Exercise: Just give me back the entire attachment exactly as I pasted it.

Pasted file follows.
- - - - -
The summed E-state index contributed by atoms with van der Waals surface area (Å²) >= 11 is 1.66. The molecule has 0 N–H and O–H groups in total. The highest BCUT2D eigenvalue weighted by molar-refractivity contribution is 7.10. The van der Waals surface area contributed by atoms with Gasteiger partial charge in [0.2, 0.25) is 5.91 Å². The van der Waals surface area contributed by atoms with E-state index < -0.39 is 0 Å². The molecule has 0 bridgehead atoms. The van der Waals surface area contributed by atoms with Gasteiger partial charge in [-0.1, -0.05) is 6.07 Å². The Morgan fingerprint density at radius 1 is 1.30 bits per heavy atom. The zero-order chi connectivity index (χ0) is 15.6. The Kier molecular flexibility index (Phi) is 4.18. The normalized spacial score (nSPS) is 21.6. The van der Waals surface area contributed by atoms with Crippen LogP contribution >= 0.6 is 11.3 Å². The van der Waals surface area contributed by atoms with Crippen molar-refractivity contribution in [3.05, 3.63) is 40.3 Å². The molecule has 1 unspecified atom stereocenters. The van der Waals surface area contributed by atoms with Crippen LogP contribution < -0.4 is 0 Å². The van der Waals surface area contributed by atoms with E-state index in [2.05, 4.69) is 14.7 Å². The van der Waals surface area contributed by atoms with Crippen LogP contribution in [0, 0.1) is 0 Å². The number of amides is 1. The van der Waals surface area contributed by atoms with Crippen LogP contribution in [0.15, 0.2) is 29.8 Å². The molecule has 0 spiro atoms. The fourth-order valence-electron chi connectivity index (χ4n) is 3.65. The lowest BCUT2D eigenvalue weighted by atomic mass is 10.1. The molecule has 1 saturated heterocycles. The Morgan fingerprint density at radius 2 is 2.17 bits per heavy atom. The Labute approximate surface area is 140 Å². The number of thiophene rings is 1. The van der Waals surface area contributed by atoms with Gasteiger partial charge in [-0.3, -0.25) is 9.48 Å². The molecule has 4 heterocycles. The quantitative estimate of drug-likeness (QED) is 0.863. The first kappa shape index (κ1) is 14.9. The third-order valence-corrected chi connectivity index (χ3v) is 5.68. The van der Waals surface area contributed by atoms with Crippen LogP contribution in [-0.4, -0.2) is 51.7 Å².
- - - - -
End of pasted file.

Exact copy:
The summed E-state index contributed by atoms with van der Waals surface area (Å²) >= 11 is 1.66. The molecule has 0 N–H and O–H groups in total. The highest BCUT2D eigenvalue weighted by molar-refractivity contribution is 7.10. The van der Waals surface area contributed by atoms with Gasteiger partial charge in [0.2, 0.25) is 5.91 Å². The van der Waals surface area contributed by atoms with E-state index < -0.39 is 0 Å². The molecule has 0 bridgehead atoms. The van der Waals surface area contributed by atoms with Gasteiger partial charge in [-0.1, -0.05) is 6.07 Å². The Morgan fingerprint density at radius 1 is 1.30 bits per heavy atom. The zero-order chi connectivity index (χ0) is 15.6. The Kier molecular flexibility index (Phi) is 4.18. The normalized spacial score (nSPS) is 21.6. The van der Waals surface area contributed by atoms with Crippen LogP contribution >= 0.6 is 11.3 Å². The van der Waals surface area contributed by atoms with Crippen molar-refractivity contribution in [3.05, 3.63) is 40.3 Å². The molecule has 1 unspecified atom stereocenters. The van der Waals surface area contributed by atoms with Crippen LogP contribution < -0.4 is 0 Å². The van der Waals surface area contributed by atoms with E-state index in [2.05, 4.69) is 14.7 Å². The van der Waals surface area contributed by atoms with Crippen LogP contribution in [0, 0.1) is 0 Å². The number of amides is 1. The van der Waals surface area contributed by atoms with Crippen LogP contribution in [0.15, 0.2) is 29.8 Å². The molecule has 0 spiro atoms. The fourth-order valence-electron chi connectivity index (χ4n) is 3.65. The lowest BCUT2D eigenvalue weighted by atomic mass is 10.1. The molecule has 1 saturated heterocycles. The Morgan fingerprint density at radius 2 is 2.17 bits per heavy atom. The Labute approximate surface area is 140 Å². The number of thiophene rings is 1. The van der Waals surface area contributed by atoms with Gasteiger partial charge in [-0.3, -0.25) is 9.48 Å². The molecule has 4 heterocycles. The quantitative estimate of drug-likeness (QED) is 0.863. The first kappa shape index (κ1) is 14.9. The third-order valence-corrected chi connectivity index (χ3v) is 5.68. The van der Waals surface area contributed by atoms with Crippen LogP contribution in [-0.4, -0.2) is 51.7 Å².